FOR IMMEDIATE RELEASE Contact: Alan Kantor
July 24, 2006 (931) 787-1234 #128
Press Release #40 of 2006 email@example.com
Ten Youngsters Compete in Dallas For 2006
U.S. Junior Invitational Chess Championship
(Crossville, TN) What happens when you bring ten of the most highly qualified youngsters to Dallas, Texas? If it is at the Marriott Dallas/Addison Quorum from July 15-21, 2006, then they will vie for the title of 2006 U.S. Junior Invitational Chess Champion. What a story this was for FIDE Master Robert L. Hess (rating: 2422), from New York. Hess won his last four games to take first place with seven points. For his efforts he received a $500 scholarship, an invitation to the 2006 World Junior, and a place in the 2007 U.S. Chess Championship.
Finishing in second place, and beating Hess in head-to-head competition, was Jake Kleiman (rating: 2336), from Tennessee. Kleiman lost the last game to FM Igor Schneider, from New York, which kept him from being crowned the champion. He scored 6.5 points anyway which was good enough for the number two spot along with a $300 scholarship.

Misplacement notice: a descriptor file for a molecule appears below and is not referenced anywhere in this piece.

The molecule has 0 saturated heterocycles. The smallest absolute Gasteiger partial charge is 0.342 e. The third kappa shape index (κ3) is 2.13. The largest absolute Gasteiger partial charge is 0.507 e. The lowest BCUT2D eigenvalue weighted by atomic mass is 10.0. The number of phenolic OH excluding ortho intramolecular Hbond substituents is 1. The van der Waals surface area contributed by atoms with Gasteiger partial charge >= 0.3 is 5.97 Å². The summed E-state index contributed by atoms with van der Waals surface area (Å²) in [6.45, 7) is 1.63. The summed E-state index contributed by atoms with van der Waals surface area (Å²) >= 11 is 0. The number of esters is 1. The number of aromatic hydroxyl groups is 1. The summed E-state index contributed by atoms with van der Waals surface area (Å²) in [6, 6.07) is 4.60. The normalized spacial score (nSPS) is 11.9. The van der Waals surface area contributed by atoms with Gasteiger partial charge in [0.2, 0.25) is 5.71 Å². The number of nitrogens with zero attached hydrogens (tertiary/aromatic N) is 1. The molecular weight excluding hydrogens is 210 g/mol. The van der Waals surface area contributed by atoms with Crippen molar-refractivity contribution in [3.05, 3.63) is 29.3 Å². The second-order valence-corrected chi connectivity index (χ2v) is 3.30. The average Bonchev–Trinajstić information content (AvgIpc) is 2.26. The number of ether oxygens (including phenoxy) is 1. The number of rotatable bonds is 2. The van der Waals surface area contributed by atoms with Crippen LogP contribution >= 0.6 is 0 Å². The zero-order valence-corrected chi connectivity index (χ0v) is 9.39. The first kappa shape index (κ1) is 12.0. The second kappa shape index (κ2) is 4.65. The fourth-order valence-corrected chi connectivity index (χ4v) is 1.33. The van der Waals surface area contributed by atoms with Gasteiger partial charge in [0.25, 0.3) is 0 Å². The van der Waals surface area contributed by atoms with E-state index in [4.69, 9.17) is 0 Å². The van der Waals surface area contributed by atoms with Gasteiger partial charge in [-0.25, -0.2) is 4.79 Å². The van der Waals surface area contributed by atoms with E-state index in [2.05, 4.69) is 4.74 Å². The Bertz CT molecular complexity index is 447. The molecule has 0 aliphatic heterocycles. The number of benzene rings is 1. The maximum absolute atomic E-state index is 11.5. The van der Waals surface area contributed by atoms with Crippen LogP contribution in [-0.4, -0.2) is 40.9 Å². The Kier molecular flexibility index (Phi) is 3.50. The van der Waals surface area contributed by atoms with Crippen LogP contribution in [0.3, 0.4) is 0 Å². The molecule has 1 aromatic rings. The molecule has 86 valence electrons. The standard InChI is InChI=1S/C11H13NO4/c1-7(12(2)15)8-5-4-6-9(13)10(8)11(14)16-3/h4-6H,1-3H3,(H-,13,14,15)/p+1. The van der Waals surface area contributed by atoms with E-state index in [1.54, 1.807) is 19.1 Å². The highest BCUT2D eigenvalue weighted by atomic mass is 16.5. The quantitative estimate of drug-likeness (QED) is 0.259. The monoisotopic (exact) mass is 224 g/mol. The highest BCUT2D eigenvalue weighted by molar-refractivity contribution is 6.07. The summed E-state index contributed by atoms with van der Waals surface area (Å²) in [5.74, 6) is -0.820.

FIDE Master Salvijus Bercys, from New York, finished strong with a solid finish accumulating 6 points along the way, earning him a $200 scholarship. After losing to Hess in the first round, Kazim Gulamali, from Georgia, went undefeated and scored 5.5 points which was good enough for fourth place and the $100 scholarship. The tournament was organized by Luis Salinas and directed by Francisco Guadalupe.
Here is a game from the tournament winner:
White: Kazim Gulamali (2276)
Black: Robert L. Hess (2395)
King’s Gambit Accepted (Scandinavian Variation)
1. e4 e5 2. f4 d5 3. exd5 exf4 4. Nf3 Nf6 5. Bc4 Bd6 6. O-O O-O 7. d4 Nbd7 8. Nc3 Re8 9. Bb3 Ng4 10. Qd3 Ndf6 11. Ne5 Bxe5 12. dxe5 Nxe5 13. Qd4 f3 14. Bf4 fxg2 15. Kxg2 c5 16. Qxc5 Qd7 17. Kh1 Qh3 18. Qe3 Qh5 19. Ba4 Neg4 20. Qg3 Ne4 21. Qg2 Nxc3 22. Bxe8 Nxd5 23. Rad1 Be6 24. Bd7 Nxf4 25. Rxf4 Nf2+ 0-1
For all the game scores, see http://swchess.com/sce/tourney/USJrInv06/games.htm.
The United States Chess Federation (USCF), founded in 1939, serves as the governing body for chess in the United States and is now headquartered in Crossville, Tennessee. USCF is devoted to extending the role of chess in American society. It promotes the study and knowledge of the game of chess, for its own sake as an art and enjoyment, and as a means for the improvement of society. The USCF is a not-for-profit membership organization with over 80,000 members.
For additional information on the USCF see: http://www.uschess.org.